President Reagan said Thursday that he had “no choice” but to decide to raze the new, microphone-infested U.S. Embassy office building in Moscow and rebuild it, a project that will cost hundreds of millions of dollars.
Reagan made the decision based on the recommendations of Secretary of State George P. Shultz and an engineering study that said the only way to be sure the eight-story building is free of eavesdropping devices is to tear it down and start over.
“There’s no way to rid it of the many listening devices that have been built into it. So, we’re going to start and have an American-built one,” Reagan told reporters Thursday.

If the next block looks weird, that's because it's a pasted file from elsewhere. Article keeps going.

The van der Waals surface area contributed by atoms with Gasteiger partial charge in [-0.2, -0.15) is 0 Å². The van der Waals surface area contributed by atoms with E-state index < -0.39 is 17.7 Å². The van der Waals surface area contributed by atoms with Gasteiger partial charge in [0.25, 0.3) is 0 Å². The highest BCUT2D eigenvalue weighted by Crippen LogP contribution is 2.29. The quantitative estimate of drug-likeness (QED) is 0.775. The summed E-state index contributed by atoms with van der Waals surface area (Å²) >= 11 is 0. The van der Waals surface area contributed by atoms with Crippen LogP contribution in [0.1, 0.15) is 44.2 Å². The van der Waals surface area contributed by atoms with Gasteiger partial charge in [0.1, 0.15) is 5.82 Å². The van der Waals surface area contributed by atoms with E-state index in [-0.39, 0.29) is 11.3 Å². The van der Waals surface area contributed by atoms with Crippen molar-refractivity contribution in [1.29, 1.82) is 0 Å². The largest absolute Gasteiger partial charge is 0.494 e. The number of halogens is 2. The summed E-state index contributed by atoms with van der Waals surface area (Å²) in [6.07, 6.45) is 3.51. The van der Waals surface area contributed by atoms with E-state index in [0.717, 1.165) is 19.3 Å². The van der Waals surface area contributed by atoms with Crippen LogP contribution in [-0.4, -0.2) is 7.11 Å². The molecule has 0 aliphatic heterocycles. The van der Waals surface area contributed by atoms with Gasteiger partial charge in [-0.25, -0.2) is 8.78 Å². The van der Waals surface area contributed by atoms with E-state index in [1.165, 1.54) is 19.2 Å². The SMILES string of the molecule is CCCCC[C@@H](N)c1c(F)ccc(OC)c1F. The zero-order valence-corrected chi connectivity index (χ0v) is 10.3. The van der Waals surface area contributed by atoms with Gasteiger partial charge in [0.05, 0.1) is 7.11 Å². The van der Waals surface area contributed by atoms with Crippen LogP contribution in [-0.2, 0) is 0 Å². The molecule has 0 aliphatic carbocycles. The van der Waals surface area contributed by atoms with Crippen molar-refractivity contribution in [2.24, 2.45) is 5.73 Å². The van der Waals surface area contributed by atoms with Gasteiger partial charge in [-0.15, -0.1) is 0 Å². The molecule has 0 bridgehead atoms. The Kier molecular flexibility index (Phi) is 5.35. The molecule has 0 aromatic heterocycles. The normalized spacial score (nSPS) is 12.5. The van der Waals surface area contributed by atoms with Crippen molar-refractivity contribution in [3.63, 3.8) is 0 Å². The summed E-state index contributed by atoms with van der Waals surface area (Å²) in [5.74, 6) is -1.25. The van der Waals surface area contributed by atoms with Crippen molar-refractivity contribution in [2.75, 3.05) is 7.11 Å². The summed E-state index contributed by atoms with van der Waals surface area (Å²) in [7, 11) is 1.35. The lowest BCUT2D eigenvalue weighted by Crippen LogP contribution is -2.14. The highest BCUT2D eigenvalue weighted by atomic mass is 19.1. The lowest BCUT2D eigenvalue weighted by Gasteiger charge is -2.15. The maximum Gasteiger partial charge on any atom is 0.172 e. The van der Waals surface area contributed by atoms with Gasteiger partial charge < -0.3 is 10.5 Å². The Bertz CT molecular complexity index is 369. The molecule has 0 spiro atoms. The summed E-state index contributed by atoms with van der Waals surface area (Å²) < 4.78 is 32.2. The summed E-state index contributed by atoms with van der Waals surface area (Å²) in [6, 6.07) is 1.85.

“We have to do it. We have no choice,” he added.
The building--nearly completed after more than 10 years of work at a cost of about $190 million--was constructed by Soviet laborers under U.S. supervision and largely used Soviet materials.
Lt. Gen. Colin L. Powell, Reagan’s national security adviser, said the decision to raze the building and start fresh also was supported by CIA Director William H. Webster.
Acknowledging the project will be costly, Powell said, “It’s not like building a tract home. . . . We don’t know how expensive yet.”